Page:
Today, Explained

News comes at you fast. Join us at the end of your day to understand it. Today, Explained is your all killer, no filler, Monday to Friday news explainer co-hosted by Sean Rameswaram and Noel King. Every episode features the finest reporters from the Vox Media Podcast Network and beyond.

News
Daily News
Politics
1
One earthquake, two recoveries
Turkey is digging itself out from the devastating earthquake that has killed thousands across the country. Recovery efforts have been more difficult in northwest Syria, where civil war means there’s no unified response to the crisis.
23 min
2
The fight over AP African American Studies
The College Board piloted an AP course on African American Studies. Then, after conservative pushback, it debuted a revised curriculum. But the group insists it’s not caving to political pressure.
23 min
3
Hullaballoon
The balloon crisis is blown up. Politico’s Alex Ward deflates it for us.
23 min
4
Paying ex-gang members to stop shootings
Policymakers across the country are spending hundreds of millions of dollars on “violence interruptor” programs to try to stop shootings before they happen. WBEZ’s Patrick Smith spent a year with some Chicago-based interruptors for the podcast “Motive.”
23 min
5
Sickened chickens
Poultry farmers are in flock-down. The bird flu known as H5N1 is being called “the largest foreign animal disease outbreak in US history.” Vox’s Benji Jones and Johns Hopkins University researcher Tom Philpott say the virus underscores the poultry industry’s shortcomings.
23 min
6
Dry February?
New national health guidelines in Canada say any amount of alcohol consumption could lead to serious health risks. The guidance comes as more and more young people across Western nations are choosing Canada Dry.
23 min
7
The police killing of Tyre Nichols
Memphis braced for an explosive reaction to footage of the deadly police beating. It never came. Wendi Thomas, founder and publisher of the nonprofit newsroom MLK50, wasn’t surprised: “I know this city.”
23 min
8
“Okay, Google, what’s a monopoly?”
The Department of Justice wants Google to break up its advertising business. The Wall Street Journal’s Keach Hagey explains how the DOJ’s antitrust suit could reshape the internet.
23 min
9
Why are businesses acting like there’s a recess...
Wealthy companies like Google and Microsoft are announcing unprecedented layoffs — all while the economy is trending in the right direction. Vox’s Emily Stewart explains.
23 min
10
Peru’s democracy crisis
Dozens have died in anti-government protests in Peru. Journalist Simeon Tegel reports from Lima on how the mounting anger over corruption and inequality has implications for the entire hemisphere.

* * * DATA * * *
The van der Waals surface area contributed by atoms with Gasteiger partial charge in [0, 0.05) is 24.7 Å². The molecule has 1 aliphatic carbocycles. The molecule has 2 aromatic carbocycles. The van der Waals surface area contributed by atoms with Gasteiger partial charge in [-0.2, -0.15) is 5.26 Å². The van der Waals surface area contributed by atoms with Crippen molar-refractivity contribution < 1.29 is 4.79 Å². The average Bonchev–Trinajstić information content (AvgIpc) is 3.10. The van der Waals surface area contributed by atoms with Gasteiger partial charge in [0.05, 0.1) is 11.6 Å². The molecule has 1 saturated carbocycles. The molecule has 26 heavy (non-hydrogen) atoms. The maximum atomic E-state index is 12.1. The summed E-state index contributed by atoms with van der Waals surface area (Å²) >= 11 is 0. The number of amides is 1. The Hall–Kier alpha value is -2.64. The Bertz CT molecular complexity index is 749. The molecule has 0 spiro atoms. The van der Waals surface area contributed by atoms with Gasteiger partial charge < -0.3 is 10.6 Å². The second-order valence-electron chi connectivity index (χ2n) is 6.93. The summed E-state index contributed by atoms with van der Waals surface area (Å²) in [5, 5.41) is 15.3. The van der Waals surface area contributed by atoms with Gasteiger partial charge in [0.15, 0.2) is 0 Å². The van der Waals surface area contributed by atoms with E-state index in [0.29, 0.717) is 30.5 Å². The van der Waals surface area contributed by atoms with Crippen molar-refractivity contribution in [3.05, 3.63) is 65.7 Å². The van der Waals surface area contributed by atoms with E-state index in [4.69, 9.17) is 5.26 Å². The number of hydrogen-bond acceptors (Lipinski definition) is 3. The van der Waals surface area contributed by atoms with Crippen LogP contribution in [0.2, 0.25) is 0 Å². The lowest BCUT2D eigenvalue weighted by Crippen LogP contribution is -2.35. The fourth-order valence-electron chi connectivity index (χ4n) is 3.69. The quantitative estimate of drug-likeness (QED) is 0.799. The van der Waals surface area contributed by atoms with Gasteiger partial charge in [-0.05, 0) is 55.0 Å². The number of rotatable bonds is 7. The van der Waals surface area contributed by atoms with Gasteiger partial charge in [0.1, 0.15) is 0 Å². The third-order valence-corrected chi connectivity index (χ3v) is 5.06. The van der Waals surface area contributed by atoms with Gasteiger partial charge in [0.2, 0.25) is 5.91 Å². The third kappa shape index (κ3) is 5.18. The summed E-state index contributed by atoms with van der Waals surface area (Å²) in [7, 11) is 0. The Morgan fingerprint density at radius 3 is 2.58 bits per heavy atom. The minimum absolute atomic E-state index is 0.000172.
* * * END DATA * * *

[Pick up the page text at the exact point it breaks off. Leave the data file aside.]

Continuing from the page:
23 min
11
Fine dining isn’t fine
Chef René Redzepi said his Copenhagen restaurant, Noma, deemed the best in the world, isn’t sustainable and will close next year. But if an establishment charging top dollar can’t survive, what restaurant can?
23 min
12
Why Mexico’s top cop is on trial in NYC
The US and Mexican governments trusted Genaro Garcia Luna to crack down on the drug trade. Now he’s on trial for conspiring with El Chapo’s Sinaloa cartel. Peniley Ramírez, co-host of the new podcast USA v. Garcia Luna, explains.
23 min
13
Thanks but no tanks, Ukraine
President Volodymyr Zelenskyy says Ukraine desperately needs tanks to fight Russia. The US, which has provided many other weapons, is refusing.
22 min
14
The politics of India’s biggest blockbusteRRR
Most people watch RRR and see one of the greatest action epics in the history of cinema. But some see an insidious brand of Hindu nationalism that’s been creeping into Indian culture.
23 min
15
It’s debt ceiling season
House Republicans are refusing to raise the US debt ceiling without huge concessions. Vox’s Dylan Matthews explains why we have a debt ceiling to begin with (and how President Biden could bypass it).
23 min
16
The half-baked gas stove debate
No, the government isn’t coming for your gas stove. Vox’s Rebecca Leber explains why you might want to switch anyway.
23 min
17
Compost yourself
Remember you are dirt and to dirt you shall return. Science journalist Eleanor Cummins and law professor Tanya Marsh explain the rise of human composting, now legal in six states, as an alternative to burial or cremation.
23 min
18
What’s up, docs?
What do a Delaware garage and a Florida palace have in common? We dig into Joe Biden’s classified document mess.
23 min
19
Too much water for California
Rain is good for California, but the state was not prepared for what might be a megastorm. KQED’s Dan Brekke assesses the damage from the San Francisco Bay Area and the Pacific Institute’s Peter Gleick explains how we can be better prepared for future storms.
23 min
20
The Taliban vs. women
When the Taliban took power, it promised a place for women in its new Afghanistan. Now, hardliners are embracing policies that do the opposite.
23 min
21
Brazil’s January 6?
Except it was on January 8. The Brazilian Report’s Gustavo Ribeiro explains from São Paulo.
23 min
22
Andrew Tate: The king of toxic masculinity
Controversial manfluencer Andrew Tate is in a Romanian prison, accused of rape and human trafficking. Vox’s Rebecca Jennings and sociolinguist Robert Lawson explain why his brand of grotesque misogyny appeals to millions of men.
23 min
23
Will Kevin McCarthy become speaker?
The 118th Congress has begun with a showdown over who will be elected House speaker. Vox’s Andrew Prokop argues that this is the culmination of a decade-long trend of stonewalling in Congress.
23 min
24
Why we’re all on antidepressants
Ray Osheroff was a successful doctor in the DC area until his depression became debilitating. The way he was treated — and not treated — changed psychiatry. Rachel Aviv tells the surprising story of the rise of psychiatric medication.
23 min
25
The many lies of George Santos
George Santos is supposed to become a member of Congress this week. We still have no idea who he is.
23 min